Someplace along the way I’d gotten lost.Somewhere between the place where I realized that some people call God Allah or my gay friends who assure me their lifestyle has nothing to do with God.Maybe after the first sip of alcohol that didn’t ruin my life, or the “premarital” intimacy that to me was no more than an expression of love.Perhaps it lost shape after a cuss word that I believe God has more to worry about that getting mad over.But somewhere, someplace between here and 7 years old, I’d lost it.My connection with God had needed to grow and unsure where to lead it, I must have departed on another path…a path that somehow felt more real to me than the sermons I’d seen some pastors preach or the kids who got married at 19 so they wouldn’t offend God by letting some guy put his hand up their shirt.
I sank down into my pew and watched as people continued to sing “Great is they faithfulness, all that I need, they hands doth provide.”As I watched them, an anger built deep inside me, sat steadily in my stomach and then burned right behind my eyes.It was an anger the burned not for these people, but out of jealousy for them, a furious little emotion that even in the land of Hollywood does not visit me often.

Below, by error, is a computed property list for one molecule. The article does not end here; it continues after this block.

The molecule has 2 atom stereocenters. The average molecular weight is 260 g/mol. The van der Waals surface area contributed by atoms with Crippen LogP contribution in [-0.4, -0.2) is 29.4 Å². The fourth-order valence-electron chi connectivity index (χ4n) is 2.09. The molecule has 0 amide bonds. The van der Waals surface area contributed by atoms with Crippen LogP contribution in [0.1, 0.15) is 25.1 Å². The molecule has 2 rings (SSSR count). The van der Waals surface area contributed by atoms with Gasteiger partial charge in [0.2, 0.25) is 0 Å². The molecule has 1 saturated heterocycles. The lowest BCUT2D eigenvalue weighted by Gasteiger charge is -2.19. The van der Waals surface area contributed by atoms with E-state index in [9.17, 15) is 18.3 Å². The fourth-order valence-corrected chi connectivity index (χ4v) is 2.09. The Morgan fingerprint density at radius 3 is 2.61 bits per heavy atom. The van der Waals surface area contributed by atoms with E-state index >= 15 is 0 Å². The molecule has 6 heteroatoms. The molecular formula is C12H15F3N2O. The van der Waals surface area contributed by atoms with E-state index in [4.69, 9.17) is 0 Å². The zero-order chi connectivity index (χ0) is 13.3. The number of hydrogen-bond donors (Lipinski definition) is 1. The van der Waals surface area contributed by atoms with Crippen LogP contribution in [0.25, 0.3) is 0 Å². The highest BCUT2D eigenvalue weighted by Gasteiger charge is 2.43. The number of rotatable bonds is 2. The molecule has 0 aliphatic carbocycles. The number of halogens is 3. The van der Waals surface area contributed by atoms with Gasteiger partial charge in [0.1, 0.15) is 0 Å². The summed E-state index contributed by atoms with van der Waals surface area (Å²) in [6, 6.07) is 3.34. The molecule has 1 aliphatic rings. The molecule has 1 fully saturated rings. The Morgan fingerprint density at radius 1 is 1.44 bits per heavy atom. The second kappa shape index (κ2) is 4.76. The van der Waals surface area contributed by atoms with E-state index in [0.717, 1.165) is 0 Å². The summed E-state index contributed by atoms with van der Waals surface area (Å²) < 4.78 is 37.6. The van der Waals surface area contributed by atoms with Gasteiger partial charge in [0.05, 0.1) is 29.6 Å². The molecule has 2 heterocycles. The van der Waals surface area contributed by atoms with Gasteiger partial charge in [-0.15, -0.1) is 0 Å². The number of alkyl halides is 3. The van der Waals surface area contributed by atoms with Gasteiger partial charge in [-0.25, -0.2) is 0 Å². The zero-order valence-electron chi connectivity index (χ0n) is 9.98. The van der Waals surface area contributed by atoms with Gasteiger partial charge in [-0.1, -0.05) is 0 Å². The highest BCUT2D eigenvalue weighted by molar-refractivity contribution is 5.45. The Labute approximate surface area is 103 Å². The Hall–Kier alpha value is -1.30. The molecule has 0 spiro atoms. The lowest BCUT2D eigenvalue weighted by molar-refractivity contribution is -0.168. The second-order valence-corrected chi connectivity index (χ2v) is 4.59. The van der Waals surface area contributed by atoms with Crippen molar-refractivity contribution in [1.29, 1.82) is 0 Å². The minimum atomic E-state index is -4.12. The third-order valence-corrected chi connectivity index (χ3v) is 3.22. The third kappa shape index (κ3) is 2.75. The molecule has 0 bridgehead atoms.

I looked around for even one soul as uneasy as me and as I slowly began to realize there were none, my jealousy slowly faded into a heavier sort of blackness that carried with it an isolation that made me feel like the only person in the world who saw my former best friend as a gray area, a cloud of confusion I couldn’t approach.Slowly the tears began to rise and though I commanded them to stay they slowly slid down under the sunglasses I’d yanked over my eyes.
The Lord’s supper took me totally off guard.Almost before I knew it was happening a lady was standing next to me, holding a little plate of bread, so I took one, not knowing what else to do.Music began to play softly again and a guy took the microphone and began to talk, so gently about the fact that this was one of his favorite parts about being alive.I wanted to run to my car like an abandoned child, roar out to the desert in my Mustang and scream at the stars.
But the woman was back, this time with a tiny cup of grape juice.
“This is my blood.”
I wasn’t sure if she saw my tears or cared so I just drank the juice, shut my eyes, and tried to remember what it was like to know you were going to live forever.
I grabbed the pew with one hand and my chest with the other, coughing desperately, not sure if I was choking on my own tears or His blood.